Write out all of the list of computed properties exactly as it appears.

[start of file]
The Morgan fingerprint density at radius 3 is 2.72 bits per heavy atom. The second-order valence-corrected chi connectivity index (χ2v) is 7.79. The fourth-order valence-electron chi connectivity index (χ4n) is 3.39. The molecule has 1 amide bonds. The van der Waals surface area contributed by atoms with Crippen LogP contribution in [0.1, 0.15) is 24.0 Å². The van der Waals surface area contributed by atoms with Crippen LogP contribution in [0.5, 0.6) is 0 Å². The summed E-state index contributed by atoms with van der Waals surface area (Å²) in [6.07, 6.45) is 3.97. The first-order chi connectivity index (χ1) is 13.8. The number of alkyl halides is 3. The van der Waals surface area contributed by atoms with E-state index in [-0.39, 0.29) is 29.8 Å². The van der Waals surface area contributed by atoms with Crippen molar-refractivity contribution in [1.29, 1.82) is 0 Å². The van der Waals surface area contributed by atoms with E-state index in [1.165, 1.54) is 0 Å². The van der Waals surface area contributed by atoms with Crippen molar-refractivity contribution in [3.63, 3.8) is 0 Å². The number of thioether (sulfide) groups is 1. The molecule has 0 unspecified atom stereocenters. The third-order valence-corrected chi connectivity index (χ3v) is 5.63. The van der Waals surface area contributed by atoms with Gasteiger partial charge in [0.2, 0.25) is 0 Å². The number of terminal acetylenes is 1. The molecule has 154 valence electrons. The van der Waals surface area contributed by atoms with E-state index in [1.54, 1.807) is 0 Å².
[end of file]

The Morgan fingerprint density at radius 3 is 2.72 bits per heavy atom. The second-order valence-corrected chi connectivity index (χ2v) is 7.79. The fourth-order valence-electron chi connectivity index (χ4n) is 3.39. The molecule has 1 amide bonds. The van der Waals surface area contributed by atoms with Crippen LogP contribution in [0.1, 0.15) is 24.0 Å². The van der Waals surface area contributed by atoms with Crippen LogP contribution in [0.5, 0.6) is 0 Å². The summed E-state index contributed by atoms with van der Waals surface area (Å²) in [6.07, 6.45) is 3.97. The first-order chi connectivity index (χ1) is 13.8. The number of alkyl halides is 3. The van der Waals surface area contributed by atoms with E-state index in [-0.39, 0.29) is 29.8 Å². The van der Waals surface area contributed by atoms with Crippen molar-refractivity contribution in [1.29, 1.82) is 0 Å². The van der Waals surface area contributed by atoms with E-state index in [1.165, 1.54) is 0 Å². The van der Waals surface area contributed by atoms with Crippen molar-refractivity contribution in [3.63, 3.8) is 0 Å². The number of thioether (sulfide) groups is 1. The molecule has 0 unspecified atom stereocenters. The third-order valence-corrected chi connectivity index (χ3v) is 5.63. The van der Waals surface area contributed by atoms with Gasteiger partial charge in [0.2, 0.25) is 0 Å². The number of terminal acetylenes is 1. The molecule has 154 valence electrons. The van der Waals surface area contributed by atoms with E-state index in [1.54, 1.807) is 0 Å².